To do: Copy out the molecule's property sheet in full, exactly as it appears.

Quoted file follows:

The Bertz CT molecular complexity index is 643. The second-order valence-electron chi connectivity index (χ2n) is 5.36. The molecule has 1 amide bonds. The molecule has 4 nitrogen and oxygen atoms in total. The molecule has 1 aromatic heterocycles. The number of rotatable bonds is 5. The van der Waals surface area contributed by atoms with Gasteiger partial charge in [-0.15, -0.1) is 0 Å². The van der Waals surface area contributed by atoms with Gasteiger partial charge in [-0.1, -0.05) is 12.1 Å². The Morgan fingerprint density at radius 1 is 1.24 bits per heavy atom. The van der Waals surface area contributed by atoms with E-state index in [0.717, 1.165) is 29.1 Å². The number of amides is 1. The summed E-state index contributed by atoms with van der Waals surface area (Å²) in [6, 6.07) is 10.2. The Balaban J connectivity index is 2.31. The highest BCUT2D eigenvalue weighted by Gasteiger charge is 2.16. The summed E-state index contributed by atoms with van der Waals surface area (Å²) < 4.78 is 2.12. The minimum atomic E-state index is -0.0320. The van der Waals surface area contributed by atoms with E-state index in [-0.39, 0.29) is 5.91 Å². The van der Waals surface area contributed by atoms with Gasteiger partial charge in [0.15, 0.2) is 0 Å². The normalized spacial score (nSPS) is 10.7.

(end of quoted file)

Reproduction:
The Bertz CT molecular complexity index is 643. The second-order valence-electron chi connectivity index (χ2n) is 5.36. The molecule has 1 amide bonds. The molecule has 4 nitrogen and oxygen atoms in total. The molecule has 1 aromatic heterocycles. The number of rotatable bonds is 5. The van der Waals surface area contributed by atoms with Gasteiger partial charge in [-0.15, -0.1) is 0 Å². The van der Waals surface area contributed by atoms with Gasteiger partial charge in [-0.1, -0.05) is 12.1 Å². The Morgan fingerprint density at radius 1 is 1.24 bits per heavy atom. The van der Waals surface area contributed by atoms with E-state index in [0.717, 1.165) is 29.1 Å². The number of amides is 1. The summed E-state index contributed by atoms with van der Waals surface area (Å²) in [6, 6.07) is 10.2. The Balaban J connectivity index is 2.31. The highest BCUT2D eigenvalue weighted by Gasteiger charge is 2.16. The summed E-state index contributed by atoms with van der Waals surface area (Å²) < 4.78 is 2.12. The minimum atomic E-state index is -0.0320. The van der Waals surface area contributed by atoms with E-state index in [-0.39, 0.29) is 5.91 Å². The van der Waals surface area contributed by atoms with Gasteiger partial charge in [0.15, 0.2) is 0 Å². The normalized spacial score (nSPS) is 10.7.